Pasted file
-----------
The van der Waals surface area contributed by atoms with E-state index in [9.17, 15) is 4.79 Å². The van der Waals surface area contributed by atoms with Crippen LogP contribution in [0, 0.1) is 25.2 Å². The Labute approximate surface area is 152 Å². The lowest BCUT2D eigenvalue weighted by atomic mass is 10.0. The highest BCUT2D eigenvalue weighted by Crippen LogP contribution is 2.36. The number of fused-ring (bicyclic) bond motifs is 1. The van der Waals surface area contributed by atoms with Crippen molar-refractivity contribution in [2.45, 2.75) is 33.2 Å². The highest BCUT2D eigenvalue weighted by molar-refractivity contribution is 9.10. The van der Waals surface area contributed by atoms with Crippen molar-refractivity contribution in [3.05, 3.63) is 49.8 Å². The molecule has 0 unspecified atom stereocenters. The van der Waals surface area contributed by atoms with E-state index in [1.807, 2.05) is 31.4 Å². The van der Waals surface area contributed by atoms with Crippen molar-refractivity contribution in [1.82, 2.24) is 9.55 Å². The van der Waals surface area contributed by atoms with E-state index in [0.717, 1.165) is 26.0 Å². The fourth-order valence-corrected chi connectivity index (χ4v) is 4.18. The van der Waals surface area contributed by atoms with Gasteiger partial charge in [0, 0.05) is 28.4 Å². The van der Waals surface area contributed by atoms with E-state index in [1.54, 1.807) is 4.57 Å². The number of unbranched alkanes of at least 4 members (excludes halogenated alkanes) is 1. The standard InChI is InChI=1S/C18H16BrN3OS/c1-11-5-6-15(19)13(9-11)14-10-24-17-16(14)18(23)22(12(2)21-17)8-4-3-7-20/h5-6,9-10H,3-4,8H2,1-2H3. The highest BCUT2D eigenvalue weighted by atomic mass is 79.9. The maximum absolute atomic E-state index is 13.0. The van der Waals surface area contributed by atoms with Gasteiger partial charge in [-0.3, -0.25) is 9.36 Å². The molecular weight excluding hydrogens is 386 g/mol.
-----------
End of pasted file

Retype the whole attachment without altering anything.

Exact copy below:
The van der Waals surface area contributed by atoms with E-state index in [9.17, 15) is 4.79 Å². The van der Waals surface area contributed by atoms with Crippen LogP contribution in [0, 0.1) is 25.2 Å². The Labute approximate surface area is 152 Å². The lowest BCUT2D eigenvalue weighted by atomic mass is 10.0. The highest BCUT2D eigenvalue weighted by Crippen LogP contribution is 2.36. The number of fused-ring (bicyclic) bond motifs is 1. The van der Waals surface area contributed by atoms with Crippen molar-refractivity contribution in [2.45, 2.75) is 33.2 Å². The highest BCUT2D eigenvalue weighted by molar-refractivity contribution is 9.10. The van der Waals surface area contributed by atoms with Crippen molar-refractivity contribution in [3.05, 3.63) is 49.8 Å². The molecule has 0 unspecified atom stereocenters. The van der Waals surface area contributed by atoms with E-state index in [1.807, 2.05) is 31.4 Å². The van der Waals surface area contributed by atoms with Crippen molar-refractivity contribution in [1.82, 2.24) is 9.55 Å². The van der Waals surface area contributed by atoms with E-state index in [0.717, 1.165) is 26.0 Å². The fourth-order valence-corrected chi connectivity index (χ4v) is 4.18. The van der Waals surface area contributed by atoms with Gasteiger partial charge in [0, 0.05) is 28.4 Å². The van der Waals surface area contributed by atoms with E-state index in [1.54, 1.807) is 4.57 Å². The number of unbranched alkanes of at least 4 members (excludes halogenated alkanes) is 1. The standard InChI is InChI=1S/C18H16BrN3OS/c1-11-5-6-15(19)13(9-11)14-10-24-17-16(14)18(23)22(12(2)21-17)8-4-3-7-20/h5-6,9-10H,3-4,8H2,1-2H3. The highest BCUT2D eigenvalue weighted by atomic mass is 79.9. The maximum absolute atomic E-state index is 13.0. The van der Waals surface area contributed by atoms with Gasteiger partial charge in [-0.3, -0.25) is 9.36 Å². The molecular weight excluding hydrogens is 386 g/mol.